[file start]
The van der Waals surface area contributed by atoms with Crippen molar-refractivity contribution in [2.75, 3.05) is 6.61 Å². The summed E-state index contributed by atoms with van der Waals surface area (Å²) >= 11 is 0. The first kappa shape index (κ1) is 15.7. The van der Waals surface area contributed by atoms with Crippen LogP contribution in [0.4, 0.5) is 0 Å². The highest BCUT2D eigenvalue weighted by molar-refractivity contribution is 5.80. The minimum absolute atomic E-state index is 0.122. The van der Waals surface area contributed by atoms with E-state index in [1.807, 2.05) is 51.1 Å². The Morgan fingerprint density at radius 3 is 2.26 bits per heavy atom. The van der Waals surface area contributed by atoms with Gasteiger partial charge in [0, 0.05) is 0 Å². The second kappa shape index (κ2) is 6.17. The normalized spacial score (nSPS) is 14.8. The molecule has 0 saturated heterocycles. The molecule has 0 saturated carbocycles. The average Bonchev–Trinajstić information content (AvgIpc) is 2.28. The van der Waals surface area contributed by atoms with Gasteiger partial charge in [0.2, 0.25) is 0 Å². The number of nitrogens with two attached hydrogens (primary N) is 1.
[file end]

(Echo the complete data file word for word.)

The van der Waals surface area contributed by atoms with Crippen molar-refractivity contribution in [2.75, 3.05) is 6.61 Å². The summed E-state index contributed by atoms with van der Waals surface area (Å²) >= 11 is 0. The first kappa shape index (κ1) is 15.7. The van der Waals surface area contributed by atoms with Crippen LogP contribution in [0.4, 0.5) is 0 Å². The highest BCUT2D eigenvalue weighted by molar-refractivity contribution is 5.80. The minimum absolute atomic E-state index is 0.122. The van der Waals surface area contributed by atoms with E-state index in [1.807, 2.05) is 51.1 Å². The Morgan fingerprint density at radius 3 is 2.26 bits per heavy atom. The van der Waals surface area contributed by atoms with Gasteiger partial charge in [0, 0.05) is 0 Å². The second kappa shape index (κ2) is 6.17. The normalized spacial score (nSPS) is 14.8. The molecule has 0 saturated heterocycles. The molecule has 0 saturated carbocycles. The average Bonchev–Trinajstić information content (AvgIpc) is 2.28. The van der Waals surface area contributed by atoms with Gasteiger partial charge in [0.2, 0.25) is 0 Å². The number of nitrogens with two attached hydrogens (primary N) is 1.